“It provides a very wide spectrum of vocabulary, language usage,” says Pescador. “This book allows kids who are not exposed to academic language to engage in that vocabulary early on in a fun way. They create glossaries and provide their own definitions and then they learn the skills of doing research and finding the accurate definitions. Also, they learn some words in Nahuatl, because those are the terms, the names of the places the characters visit.”
Dr. John McNeil, emeritus professor of education, assisted Pescador with the curricular development of “The Adventures of the Javios.” He says that the e-book will provide culturally relevant context for a wide range of class content, context that will reinforce learning for young students with “the importance of transfer.”
“Octavio really captures them,” says McNeil. “They’re on the edge of their seats.
The pyramids apply to the math [component]. Then they look at the big mountain, Popocatépetl, the volcanoes – that [lesson] gets into science, heat, global warming. Every subject matter – from writing, poetry, botany – everything can relate to what they’re learning in school. That’s what they need, not to just teach it as a book, but to show whatever they’re learning, that it’s applicable to the lives of the kids.”
Pescador has served as an advisor to various organizations including the California Department of Education, Families in Schools, the Mexican American Legal Defense and Education Fund (MALDEF), the Coalition for Humane Immigrant Rights of Los Angeles (CHIRLA), and Thomas Jefferson Senior High School. He is the founding chairman of Larchmont Charter School, and has taught education and social science at USC and California State University, Los Angeles. In addition to his degrees from UCLA, Pescador holds an M.A. in international development from Stanford.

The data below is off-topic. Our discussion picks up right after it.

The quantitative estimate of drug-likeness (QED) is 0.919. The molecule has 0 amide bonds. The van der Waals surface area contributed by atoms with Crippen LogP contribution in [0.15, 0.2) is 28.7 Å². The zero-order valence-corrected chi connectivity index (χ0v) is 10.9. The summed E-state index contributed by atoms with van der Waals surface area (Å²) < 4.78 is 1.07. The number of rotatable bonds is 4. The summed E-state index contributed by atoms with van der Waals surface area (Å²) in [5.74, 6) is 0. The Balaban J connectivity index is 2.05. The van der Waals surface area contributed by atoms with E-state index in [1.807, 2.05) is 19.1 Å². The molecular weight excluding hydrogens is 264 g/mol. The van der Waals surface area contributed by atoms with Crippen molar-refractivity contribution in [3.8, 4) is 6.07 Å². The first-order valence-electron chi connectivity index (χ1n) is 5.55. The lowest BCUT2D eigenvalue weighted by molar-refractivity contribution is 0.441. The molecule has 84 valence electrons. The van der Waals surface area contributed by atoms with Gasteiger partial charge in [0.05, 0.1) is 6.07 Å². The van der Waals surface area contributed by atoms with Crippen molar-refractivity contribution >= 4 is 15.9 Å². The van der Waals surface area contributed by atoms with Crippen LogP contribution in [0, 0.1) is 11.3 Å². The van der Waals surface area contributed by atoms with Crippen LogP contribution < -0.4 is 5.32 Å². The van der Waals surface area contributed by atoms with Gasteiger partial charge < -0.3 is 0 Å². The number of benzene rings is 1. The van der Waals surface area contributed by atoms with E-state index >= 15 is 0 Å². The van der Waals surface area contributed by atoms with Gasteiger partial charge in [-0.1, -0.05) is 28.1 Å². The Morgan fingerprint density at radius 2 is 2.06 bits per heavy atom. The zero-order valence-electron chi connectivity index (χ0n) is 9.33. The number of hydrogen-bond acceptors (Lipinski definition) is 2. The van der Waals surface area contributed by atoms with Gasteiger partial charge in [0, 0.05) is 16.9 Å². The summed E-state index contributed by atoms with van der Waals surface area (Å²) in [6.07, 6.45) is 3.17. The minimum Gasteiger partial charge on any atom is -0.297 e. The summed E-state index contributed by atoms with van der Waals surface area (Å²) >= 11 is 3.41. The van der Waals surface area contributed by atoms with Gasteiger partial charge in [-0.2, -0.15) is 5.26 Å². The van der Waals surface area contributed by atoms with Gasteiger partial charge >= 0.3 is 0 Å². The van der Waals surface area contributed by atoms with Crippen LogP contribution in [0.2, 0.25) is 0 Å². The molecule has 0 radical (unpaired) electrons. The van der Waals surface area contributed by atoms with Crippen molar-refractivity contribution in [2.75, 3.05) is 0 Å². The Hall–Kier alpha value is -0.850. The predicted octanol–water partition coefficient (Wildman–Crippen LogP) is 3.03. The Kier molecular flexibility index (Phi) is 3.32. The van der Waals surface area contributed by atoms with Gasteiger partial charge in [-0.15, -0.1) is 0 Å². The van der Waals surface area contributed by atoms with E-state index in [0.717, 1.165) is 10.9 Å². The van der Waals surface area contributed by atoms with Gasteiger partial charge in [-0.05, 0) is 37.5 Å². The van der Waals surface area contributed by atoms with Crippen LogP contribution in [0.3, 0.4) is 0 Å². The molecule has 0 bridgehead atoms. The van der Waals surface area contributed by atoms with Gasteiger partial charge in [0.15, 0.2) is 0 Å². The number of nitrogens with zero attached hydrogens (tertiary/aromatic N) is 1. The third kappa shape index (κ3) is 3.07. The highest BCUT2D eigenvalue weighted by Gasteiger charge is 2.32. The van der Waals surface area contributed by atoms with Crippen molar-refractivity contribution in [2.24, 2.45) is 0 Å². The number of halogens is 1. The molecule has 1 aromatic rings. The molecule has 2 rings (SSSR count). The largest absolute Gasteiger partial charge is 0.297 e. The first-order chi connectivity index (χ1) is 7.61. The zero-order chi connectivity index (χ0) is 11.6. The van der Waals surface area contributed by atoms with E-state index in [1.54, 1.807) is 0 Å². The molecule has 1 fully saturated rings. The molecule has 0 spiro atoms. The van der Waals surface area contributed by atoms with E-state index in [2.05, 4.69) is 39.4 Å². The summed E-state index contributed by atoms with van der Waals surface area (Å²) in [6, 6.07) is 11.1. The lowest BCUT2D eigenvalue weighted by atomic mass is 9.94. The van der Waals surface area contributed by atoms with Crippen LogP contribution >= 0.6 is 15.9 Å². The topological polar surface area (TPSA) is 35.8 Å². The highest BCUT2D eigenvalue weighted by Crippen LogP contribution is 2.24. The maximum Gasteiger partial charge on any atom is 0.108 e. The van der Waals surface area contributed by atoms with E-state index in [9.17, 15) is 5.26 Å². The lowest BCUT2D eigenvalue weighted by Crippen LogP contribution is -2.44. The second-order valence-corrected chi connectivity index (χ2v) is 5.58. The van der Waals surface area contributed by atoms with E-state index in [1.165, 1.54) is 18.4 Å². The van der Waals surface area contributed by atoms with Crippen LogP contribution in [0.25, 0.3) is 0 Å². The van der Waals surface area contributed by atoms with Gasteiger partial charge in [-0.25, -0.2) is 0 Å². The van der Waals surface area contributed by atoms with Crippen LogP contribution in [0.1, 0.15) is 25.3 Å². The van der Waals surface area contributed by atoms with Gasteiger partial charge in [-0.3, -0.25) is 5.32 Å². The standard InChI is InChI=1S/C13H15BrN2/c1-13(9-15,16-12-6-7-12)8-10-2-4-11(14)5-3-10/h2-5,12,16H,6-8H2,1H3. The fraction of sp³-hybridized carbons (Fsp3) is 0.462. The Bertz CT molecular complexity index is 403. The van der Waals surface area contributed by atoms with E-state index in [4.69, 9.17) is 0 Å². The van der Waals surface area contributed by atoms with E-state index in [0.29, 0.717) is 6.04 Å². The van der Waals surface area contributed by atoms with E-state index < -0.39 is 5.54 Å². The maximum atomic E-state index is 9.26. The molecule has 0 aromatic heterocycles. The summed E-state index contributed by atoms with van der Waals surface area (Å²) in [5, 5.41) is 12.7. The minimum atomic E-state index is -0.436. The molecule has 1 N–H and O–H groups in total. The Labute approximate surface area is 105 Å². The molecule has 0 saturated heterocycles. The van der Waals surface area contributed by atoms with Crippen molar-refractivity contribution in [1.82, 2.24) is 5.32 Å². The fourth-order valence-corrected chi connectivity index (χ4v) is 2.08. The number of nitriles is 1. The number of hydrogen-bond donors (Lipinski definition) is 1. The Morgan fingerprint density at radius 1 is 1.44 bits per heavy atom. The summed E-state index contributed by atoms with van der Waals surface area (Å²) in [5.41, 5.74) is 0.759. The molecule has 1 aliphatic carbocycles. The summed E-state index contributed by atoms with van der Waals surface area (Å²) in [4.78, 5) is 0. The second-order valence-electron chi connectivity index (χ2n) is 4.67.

Pescador is a research associate and co-founder of the UCLA Paulo Freire Institute, directed by Professor Carlos Torres. While studying with Torres, Pescador served as his graduate researcher and worked as a program coordinator for the Comparative and International Education Society, during Torres’ term as the organization’s president.
“There are three principles that distinguish Freireans from many other educational philosophers,” says Pescador. “One is that we all share in defining and acquiring knowledge. Nobody holds superiority over anybody in a cultural circle in a space in a classroom when approaching a concept. We all are [both] teacher and student.
“The second thing is that… there is no end to our process of learning and evolving because for every opinion or every thesis that we formulate, there will always be a contrary view. In reconciling those two views, the antithesis and the thesis, we come with a synthesis – a new today, a new tomorrow.
“The third principle is that Freire is not static… [it’s] not a dogma, it’s not a methodology,” says Pescador. “It’s a set of principles and a perspective towards life that allows you to reconcile diverging interests and create community through cultural artifacts, be it textbooks and works, trying to engage immigrant students in the American dream, in the American way, to run a meeting of the city council, and to allow everyone to speak with the same authority, within the constraints of the extant structures.”
With these Freirean principles in mind, Pescador seeks to bring tolerance, sustainability, and jobs to Los Angeles. He says that his path to public service began at UCLA.
“I owe it to my students, I owe it to Los Angeles and to all the people that I stayed here to benefit, not just Latinos, but everyone,” says Pescador. “My students were right. Sometimes you have to leave that comfort zone to really prove what you can offer to the world.”
Above: L.A. City Council candidate Octavio Pescador with his wife Ana Pescador, and their children (L-R): José Ángel, Ana Paula, and Octavio Augusto. Courtesy of Octavio Pescador